"Santa's not real."
Mycroft looked up over the pages of his textbook, eyeing his little brother curiously. "Of course he is." He said naturally, as anyone would to a child like Sherlock. Well, maybe not 'like Sherlock', but any child. This was supposed to be the age where children embraced Santa with open arms, finally understanding the lore behind the presents under the tree every Christmas.
Sherlock crossed his arms, which took a bit of wiggling, seeing as he had a wooden sword in one hand. In fact, he was in his pirate garb, including a blue bandanna making a feeble attempt to hold back his wild black curls, a white button-up collared shirt that was too large for him (it had been Mycroft's, once), and poofy brown pants that billowed out before scrunching back in with elastic around mid-calf.
"No he isn't." Sherlock announced stubbornly.
"Whatever you say. Just don't tell father and mother or they'll think I told you," Mycroft sighed, going back to his homework.
Sherlock gave a triumphant little shouting noise (that made his older brother jump), raising his sword in the air. "So I was right!" he bellowed victoriously.
"What?" Mycroft looked up suddenly, realizing his mistake. "I didn't-"
"You said mum and dad would know you told me, and that implies that it is something you already know but I'm not supposed to. Therefore, Santa's not real!" Sherlock laughed at his success.
The older boy scowled at him and his trickery, annoyed that he'd fallen for a simple trap such as that. "Stop using big boy words, you probably don't even know what they mean," He humphed, his annoyance turning into a jab at his sibling.
"Of course I know what they mean, I read just as much as you do!" The boy cried.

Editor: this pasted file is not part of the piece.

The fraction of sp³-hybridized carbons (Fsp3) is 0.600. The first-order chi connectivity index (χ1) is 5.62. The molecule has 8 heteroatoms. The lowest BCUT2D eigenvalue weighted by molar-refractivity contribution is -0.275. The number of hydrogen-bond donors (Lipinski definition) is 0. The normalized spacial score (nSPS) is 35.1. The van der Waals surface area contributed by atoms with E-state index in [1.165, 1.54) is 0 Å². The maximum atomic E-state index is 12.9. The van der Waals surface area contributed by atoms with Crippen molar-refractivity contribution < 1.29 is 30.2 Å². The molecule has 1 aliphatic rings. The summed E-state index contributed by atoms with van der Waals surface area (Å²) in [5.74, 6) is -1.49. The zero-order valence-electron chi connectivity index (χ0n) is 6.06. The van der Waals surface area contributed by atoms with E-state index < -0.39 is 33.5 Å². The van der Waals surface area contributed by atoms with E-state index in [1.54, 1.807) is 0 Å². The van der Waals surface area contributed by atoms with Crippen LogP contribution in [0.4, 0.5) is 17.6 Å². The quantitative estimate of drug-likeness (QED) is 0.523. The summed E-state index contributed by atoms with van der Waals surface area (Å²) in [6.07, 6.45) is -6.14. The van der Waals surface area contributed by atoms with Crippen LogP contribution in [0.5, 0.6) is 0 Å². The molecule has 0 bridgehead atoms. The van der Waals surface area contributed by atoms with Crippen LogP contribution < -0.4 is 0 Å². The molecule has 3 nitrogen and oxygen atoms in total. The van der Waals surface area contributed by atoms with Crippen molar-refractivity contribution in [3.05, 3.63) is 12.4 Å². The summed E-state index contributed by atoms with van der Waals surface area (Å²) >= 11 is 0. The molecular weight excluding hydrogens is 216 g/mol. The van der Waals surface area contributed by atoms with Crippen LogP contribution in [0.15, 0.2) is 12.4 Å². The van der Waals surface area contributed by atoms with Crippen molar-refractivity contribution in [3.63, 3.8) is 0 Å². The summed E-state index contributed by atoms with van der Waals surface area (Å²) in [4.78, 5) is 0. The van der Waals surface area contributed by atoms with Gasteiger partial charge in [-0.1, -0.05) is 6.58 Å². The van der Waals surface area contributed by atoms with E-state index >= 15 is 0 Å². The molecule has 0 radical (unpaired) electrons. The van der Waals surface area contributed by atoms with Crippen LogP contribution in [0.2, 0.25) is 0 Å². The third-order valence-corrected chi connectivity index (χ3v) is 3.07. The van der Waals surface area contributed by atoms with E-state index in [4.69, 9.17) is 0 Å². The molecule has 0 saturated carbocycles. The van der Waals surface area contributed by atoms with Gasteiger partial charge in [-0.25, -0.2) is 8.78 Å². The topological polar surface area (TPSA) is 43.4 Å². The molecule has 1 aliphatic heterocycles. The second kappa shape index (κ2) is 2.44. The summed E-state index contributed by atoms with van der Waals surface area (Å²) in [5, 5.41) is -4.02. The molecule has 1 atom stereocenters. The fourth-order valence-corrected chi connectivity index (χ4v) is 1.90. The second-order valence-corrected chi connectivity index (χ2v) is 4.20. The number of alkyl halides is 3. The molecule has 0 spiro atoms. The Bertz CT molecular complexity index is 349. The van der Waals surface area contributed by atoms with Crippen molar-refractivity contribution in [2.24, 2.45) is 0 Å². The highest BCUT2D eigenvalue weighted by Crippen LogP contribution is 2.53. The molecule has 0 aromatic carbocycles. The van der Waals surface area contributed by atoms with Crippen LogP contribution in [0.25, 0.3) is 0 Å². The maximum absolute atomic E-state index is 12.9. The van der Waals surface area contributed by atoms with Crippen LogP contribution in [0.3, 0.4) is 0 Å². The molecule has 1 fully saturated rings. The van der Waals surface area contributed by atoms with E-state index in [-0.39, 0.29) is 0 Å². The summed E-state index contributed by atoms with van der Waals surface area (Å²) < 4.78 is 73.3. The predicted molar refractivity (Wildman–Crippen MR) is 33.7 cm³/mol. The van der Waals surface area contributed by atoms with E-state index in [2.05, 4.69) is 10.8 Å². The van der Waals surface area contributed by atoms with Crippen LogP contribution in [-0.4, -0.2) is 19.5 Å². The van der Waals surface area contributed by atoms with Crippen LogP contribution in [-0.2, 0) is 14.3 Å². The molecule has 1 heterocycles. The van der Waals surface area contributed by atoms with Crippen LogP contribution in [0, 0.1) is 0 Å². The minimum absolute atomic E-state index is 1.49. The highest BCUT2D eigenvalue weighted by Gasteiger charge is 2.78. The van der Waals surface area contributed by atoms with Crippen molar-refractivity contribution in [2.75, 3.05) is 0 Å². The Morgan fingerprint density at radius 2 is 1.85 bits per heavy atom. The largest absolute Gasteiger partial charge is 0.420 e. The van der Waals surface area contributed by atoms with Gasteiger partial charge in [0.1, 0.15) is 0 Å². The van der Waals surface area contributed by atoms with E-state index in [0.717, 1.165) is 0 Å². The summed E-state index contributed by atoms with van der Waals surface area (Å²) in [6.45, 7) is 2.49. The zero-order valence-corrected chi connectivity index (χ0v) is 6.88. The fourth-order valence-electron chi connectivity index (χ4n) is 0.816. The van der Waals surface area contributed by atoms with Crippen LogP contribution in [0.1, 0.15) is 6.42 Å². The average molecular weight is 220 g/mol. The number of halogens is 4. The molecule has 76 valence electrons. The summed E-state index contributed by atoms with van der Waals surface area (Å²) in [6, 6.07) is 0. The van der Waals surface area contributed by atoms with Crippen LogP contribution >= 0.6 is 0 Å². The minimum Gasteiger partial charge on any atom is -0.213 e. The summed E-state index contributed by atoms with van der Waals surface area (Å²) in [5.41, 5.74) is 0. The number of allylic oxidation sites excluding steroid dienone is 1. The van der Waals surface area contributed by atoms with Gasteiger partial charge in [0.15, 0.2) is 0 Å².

"Just because you can read doesn't mean you can comprehend," Mycroft sighed. "Oops, there's another big word. It means 'understand', since you didn't know."
"I know what comprehend means," Sherlock stuck out his bottom lip, considering hitting his brother with his sword. However, Mycroft had a considerable number of years, pounds and inches on the young Sherlock, and he calculated that the chances of a clean get-away were quite low indeed. "Do you want to know how I knew?"
"I don't know, you read it somewhere?" Mycroft sighed, wishing his brother would choose someone else to bother.
"No, about Santa."
"Oh, how riveting," Mycroft was dripping with sarcasm. "How I'd love to hear how you blew a hole in the theory of the wondrous Saint Nick."
Sherlock either ignored or didn't notice the sarcasm in his brother's tone, and he began pacing back and fourth, swinging the wooden blade forward and back in his grasp as he walked. "It's simple, really. For him to fly all the way around the world in one night is the first giveaway, unless he traveled through the timezones in the proper direction so that there was less time lost, at an almost impossible speed, that is. Then there's the time it takes to stop inside every single household to both deliver presents and eat whatever snack has been left out for him. That time would make any sort of progress nearly impossible by any standards, he would waste the entire night just trying to get through one timezone.